Further, the facts that the original mortgage was unmarked when sent in May 1986, and was not accompanied by the title policy should have put a reasonable person on notice something was awry. The dissent contends that since the mortgage was supposed to have been recorded in Florida, and both Kreutner and Kahn were unfamiliar with Florida recording procedures, they were not reasonably on notice about any recording problem despite the "pristine" condition of the original mortgage. In finding Kreutner should have discovered the deception by May 1986 at the latest, however, we rely not only on the state of the mortgage, but also on David's failure for over eighteen months (October 1984-May 1986) to produce the mortgage despite repeated requests, and his failure to ever produce a title insurance policy.

Alternatively, Kreutner asserts her reliance on Browning's repeated promises to pay equitably estops David from relying on the statute of limitations. We disagree.

While Browning's conduct may estop Browning, it does not estop David. There is nothing to indicate David ever claimed the mortgage had actually been recorded. Wiggins, supra. There is no estoppel on this issue, nor in light of David's and Browning's repeated unfulfilled promises can it be said that any reliance on their assurances was reasonable. Summary judgment was properly granted on the estoppel claim. See Vines v. Self Memorial Hosp., ___ S.C. ___, 443 S.E.2d 909 (1994).

We do not condone David's conduct in this matter. None-the-less, we affirm the grant of summary judgment because the statute of limitations has expired. Strong, supra; Vines, supra; Rule 220(c), SCACR.


TOAL and MOORE, JJ., and A. LEE CHANDLER, Acting C.J., concur.

WALLER, J., dissenting in separate opinion.

WALLER, Justice:

I respectfully dissent. In my opinion, it was for the jury to determine whether Kreutner acted with reasonable diligence in discovering *91 she had a cause of action against David.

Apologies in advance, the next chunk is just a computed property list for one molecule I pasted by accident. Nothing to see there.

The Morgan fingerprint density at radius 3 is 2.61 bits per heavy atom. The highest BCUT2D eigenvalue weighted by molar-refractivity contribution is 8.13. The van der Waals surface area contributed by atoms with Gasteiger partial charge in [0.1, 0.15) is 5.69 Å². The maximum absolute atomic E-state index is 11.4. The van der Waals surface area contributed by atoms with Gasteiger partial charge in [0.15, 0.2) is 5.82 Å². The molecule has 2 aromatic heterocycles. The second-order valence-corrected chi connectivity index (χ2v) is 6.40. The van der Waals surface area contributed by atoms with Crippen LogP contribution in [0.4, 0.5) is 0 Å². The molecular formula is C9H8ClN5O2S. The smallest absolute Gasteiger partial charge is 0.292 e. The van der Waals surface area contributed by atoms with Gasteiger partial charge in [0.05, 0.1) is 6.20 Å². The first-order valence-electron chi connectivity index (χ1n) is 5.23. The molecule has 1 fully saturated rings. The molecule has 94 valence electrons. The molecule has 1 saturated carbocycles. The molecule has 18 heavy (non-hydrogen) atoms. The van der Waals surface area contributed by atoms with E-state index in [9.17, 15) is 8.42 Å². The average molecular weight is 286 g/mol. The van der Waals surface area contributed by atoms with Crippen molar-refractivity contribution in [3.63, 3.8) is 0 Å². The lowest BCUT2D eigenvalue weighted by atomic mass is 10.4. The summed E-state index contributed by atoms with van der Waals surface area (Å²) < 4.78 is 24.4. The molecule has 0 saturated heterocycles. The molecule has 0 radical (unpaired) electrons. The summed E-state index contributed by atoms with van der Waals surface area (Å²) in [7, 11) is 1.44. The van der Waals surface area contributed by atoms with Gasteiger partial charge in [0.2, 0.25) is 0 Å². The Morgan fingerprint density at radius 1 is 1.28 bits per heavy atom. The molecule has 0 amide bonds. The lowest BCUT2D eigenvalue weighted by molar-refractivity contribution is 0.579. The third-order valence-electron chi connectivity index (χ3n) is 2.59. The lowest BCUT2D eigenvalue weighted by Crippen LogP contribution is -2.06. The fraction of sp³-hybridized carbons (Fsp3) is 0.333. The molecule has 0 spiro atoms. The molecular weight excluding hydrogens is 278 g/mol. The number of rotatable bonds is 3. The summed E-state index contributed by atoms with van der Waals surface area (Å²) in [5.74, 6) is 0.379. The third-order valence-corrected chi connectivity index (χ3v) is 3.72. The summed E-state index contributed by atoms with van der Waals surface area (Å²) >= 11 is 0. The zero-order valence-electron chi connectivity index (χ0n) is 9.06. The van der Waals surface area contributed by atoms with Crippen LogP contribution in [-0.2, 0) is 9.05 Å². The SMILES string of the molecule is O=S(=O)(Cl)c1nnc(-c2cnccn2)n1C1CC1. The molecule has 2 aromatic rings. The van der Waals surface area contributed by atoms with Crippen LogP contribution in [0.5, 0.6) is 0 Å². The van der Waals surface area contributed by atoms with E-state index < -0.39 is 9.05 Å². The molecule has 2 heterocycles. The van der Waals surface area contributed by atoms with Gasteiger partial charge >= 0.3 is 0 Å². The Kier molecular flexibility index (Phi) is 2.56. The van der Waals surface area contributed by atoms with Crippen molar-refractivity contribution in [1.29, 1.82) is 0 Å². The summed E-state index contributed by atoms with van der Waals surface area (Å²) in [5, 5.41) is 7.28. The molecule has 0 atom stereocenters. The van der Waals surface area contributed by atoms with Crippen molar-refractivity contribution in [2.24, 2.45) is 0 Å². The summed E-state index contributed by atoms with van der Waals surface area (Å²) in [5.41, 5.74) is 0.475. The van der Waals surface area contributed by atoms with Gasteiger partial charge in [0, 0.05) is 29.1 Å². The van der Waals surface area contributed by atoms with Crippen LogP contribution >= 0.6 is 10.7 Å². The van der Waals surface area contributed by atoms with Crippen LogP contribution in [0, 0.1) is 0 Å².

A cause of action accrues when an injury is discovered or "reasonably ought to have been discovered." Strong v. S.C. School of Medicine, ___ S.C. ___, 447 S.E.2d 850 (1994). The "reasonably ought to have been discovered" requirement is a "reasonable diligence" standard. The exercise of reasonable diligence means simply that an injured party must act with some promptness where the facts and circumstances would put a person of common knowledge on notice that some right has been invaded or that some claim against another party might exist. Id. The reasonableness of a party's actions in discovering a claim is an issue to be decided by the jury. Santee Portland Cement v. Daniel Int'l Corp., 299 S.C. 269, 384 S.E.2d 693 (1989).

Here, David maintained throughout that he was having the mortgages recorded and would forward them to Kreutner.[1] He nonetheless returned the mortgages to her in 1986, never advising that they had not, in fact, been recorded. David contends the fact the mortgages were returned to Kreutner unmarked in 1986 should have put her on notice they were unrecorded. I disagree. In my opinion, a person of common knowledge would not know the requirements of recording a mortgage under Florida law, and would not be expected to recognize a mortgage recorded in compliance therewith. Moreover, a jury could find, consistent with David's assurances, that a reasonable person would have believed the mortgages had been recorded until the 1989 title search revealed otherwise.

Summary judgment is proper only when it is clear there is no genuine issue as to any material fact and the moving party is entitled to judgment as a matter of law. Koester v. Carolina Rental Center, 313 S.C. 490, 443 S.E.2d 392 (1994); Rule 56(c), SCRCP. The evidence and all inferences which can be reasonably drawn from the evidence must be viewed in the light most favorable to the nonmoving party. Even when there is no dispute as to the evidentiary facts, but only as to the conclusions or inferences to be drawn from them, summary judgment should be denied. Id.

In my opinion, there is a genuine issue as to when Kreutner knew, or should have known, she had a claim against David. I would reverse the grant of summary judgment and hold that the issue was one for the jury.


[1] The recording of the mortgage is not mentioned in this agreement as a condition.

[2] Appellant argues there is a factual dispute whether Kahn was acting as her attorney or simply as her friend. Since he was clearly acting as her agent, it is irrelevant whether he was also her attorney.

[3] February 24, 1984, when the funds were disbursed without first recording the mortgage.

[1] In my view, the fact that David repeatedly "stonewalled" Kreutner's requests was insufficient to put her on notice that he had failed to record the mortgage.